West Coast Editor
As expected, Celgene Corp. finished its rolling new drug application for Revlimid, asking for the FDA's approval based on Phase II data with the compound for myelodysplastic syndromes (MDS) in transfusion-dependent patients with a 5q-deletion chromosomal abnormality.
Wall Street was unmoved. Celgene's stock (NASDAQ:CELG) closed Friday at $36.42, down 89 cents, possibly because the NDA is based only on earlier-stage data, and investors might be looking with more interest at a different indication for the drug - multiple myeloma (MM).
"We have always maintained our formal guidance on Revlimid has been based on the Phase III [MM] scenario, and a number of analysts model their opinions around that," said Brian Gill, director of public relations for Warren, N.J.-based Celgene.
"At the same time, we've also said that if the opportunity did exist, based on ongoing discussions with the FDA, we'd certainly pursue" approval on Phase II results for the drug against MDS, he added, and "we're very confident that the MDS 5q data package can meet the highest standards that the FDA sets" for Phase II clearance, although he acknowledged the Phase II strategy entails more risk.
Celgene's shares jumped 6 percent Thursday, so any stock price benefit related to the NDA for MDS might have been muted by that rise.
The company said last month that a pair of Phase III trials with Revlimid in MM "overwhelmingly exceeded" the pre-specified efficacy endpoint for stopping the trials. Thalomid (thalidomide), Celgene's approved leprosy drug, already is widely used off label for MM, and formal U.S. marketing clearance for that indication is pending. (See BioWorld Today, March 8, 2005.)
The question is whether the FDA will approve Revlimid on Phase II data against MDS, or prefer to grant clearance first for MM. Among the MDS skeptics is Christopher Raymond, analyst with Robert W. Baird & Co. in Chicago, who noted the filing for Revlimid for MM is not expected until the third quarter, so the launch might not happen until 2006.
Phase III MM studies compared results in patients getting Revlimid (lenalidomide) plus dexamethasone with those given dexamethasone alone for relapsed or refractory MM.
Data from both trials surpassed the p<0.0015 value in the primary endpoint, which is time to disease progression, and Celgene is continuing the trials in order to measure the secondary endpoint, survival.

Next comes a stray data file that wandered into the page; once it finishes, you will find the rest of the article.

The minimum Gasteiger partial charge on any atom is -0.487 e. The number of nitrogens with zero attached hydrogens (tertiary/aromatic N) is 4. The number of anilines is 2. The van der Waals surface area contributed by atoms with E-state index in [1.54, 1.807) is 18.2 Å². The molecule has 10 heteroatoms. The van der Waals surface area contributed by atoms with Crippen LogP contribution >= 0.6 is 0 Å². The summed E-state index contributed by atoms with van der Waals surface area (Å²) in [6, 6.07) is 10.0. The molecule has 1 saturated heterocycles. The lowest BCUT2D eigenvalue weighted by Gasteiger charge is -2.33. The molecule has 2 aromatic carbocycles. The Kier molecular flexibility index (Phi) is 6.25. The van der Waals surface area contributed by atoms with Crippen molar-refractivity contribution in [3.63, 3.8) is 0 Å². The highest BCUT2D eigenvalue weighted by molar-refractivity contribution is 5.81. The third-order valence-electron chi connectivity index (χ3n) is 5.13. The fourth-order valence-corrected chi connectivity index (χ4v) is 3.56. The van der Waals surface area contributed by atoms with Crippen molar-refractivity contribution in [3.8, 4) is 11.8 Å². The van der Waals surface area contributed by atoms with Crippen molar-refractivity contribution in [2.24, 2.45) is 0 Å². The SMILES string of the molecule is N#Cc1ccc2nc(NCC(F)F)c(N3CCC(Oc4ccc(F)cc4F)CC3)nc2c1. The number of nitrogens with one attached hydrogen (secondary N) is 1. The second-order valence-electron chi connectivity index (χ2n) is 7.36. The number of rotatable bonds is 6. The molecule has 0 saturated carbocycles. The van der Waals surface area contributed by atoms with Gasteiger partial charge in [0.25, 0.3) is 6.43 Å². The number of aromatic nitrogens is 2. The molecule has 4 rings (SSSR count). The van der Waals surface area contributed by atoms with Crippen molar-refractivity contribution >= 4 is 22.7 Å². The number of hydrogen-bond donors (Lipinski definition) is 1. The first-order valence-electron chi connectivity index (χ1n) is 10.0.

More detailed MM data are expected when the International Myeloma Workshop is held in Sydney, Australia.
"This will be very detailed and will quantifiably help people understand why the independent monitoring committee decided to unblind the study, contact the FDA and inform them of the results," Gill said.
Raymond wrote in a research note Friday that he "wouldn't be surprised to see [time to MM disease progression] in excess of 12 months" with Revlimid.
"While impressive, we caution against directly comparing this result to single-agent Velcade's seven-month [time to progression] in similar patients," since Revlimid was dosed in combination with dexamethasone, he wrote.
Last fall, the FDA sent Celgene an approvable letter for Thalomid against MM. The company asked for official approval in late 2003, but Thalomid off label has been competing well with Velcade (bortezomib) from Cambridge, Mass.-based Millennium Pharmaceuticals Inc. (See BioWorld Today, Oct. 26, 2004, and March 3, 2005.)
Will Revlimid cannibalize Thalomid? That's less important than finding therapies that work, Gill said.
"Thought leaders keep reminding everybody that [MM] is an incurable disease and more drugs like Thalomid and Revlimid will be needed," he said, predicting that new compounds will be used together and successively. "They will continue to go back into this therapeutic cycle."
MM afflicts about 50,000 people in the U.S., with another 15,000 or so expected to be diagnosed with the plasma cancer this year.
MDS is made up of a group of hematologic malignancies that affect about 300,000 people worldwide, with 10,000 to 20,000 new cases diagnosed each year, given mean survival rates of about 6 months to about 6 years, depending on the disease type. About 20 percent to 30 percent of MDS cases might feature the 5q deletion that Revlimid targets.
"We know that, two-thirds of the time, when an MDS patient is presented with the 5q deletion, if they take a capsule of Revlimid, they become transfusion independent," Gill said - important, since such patients "live week to week off blood transfusions."
More data also will be offered at this year's meeting of the American Society of Clinical Oncology, to be held in May in Orlando, Fla.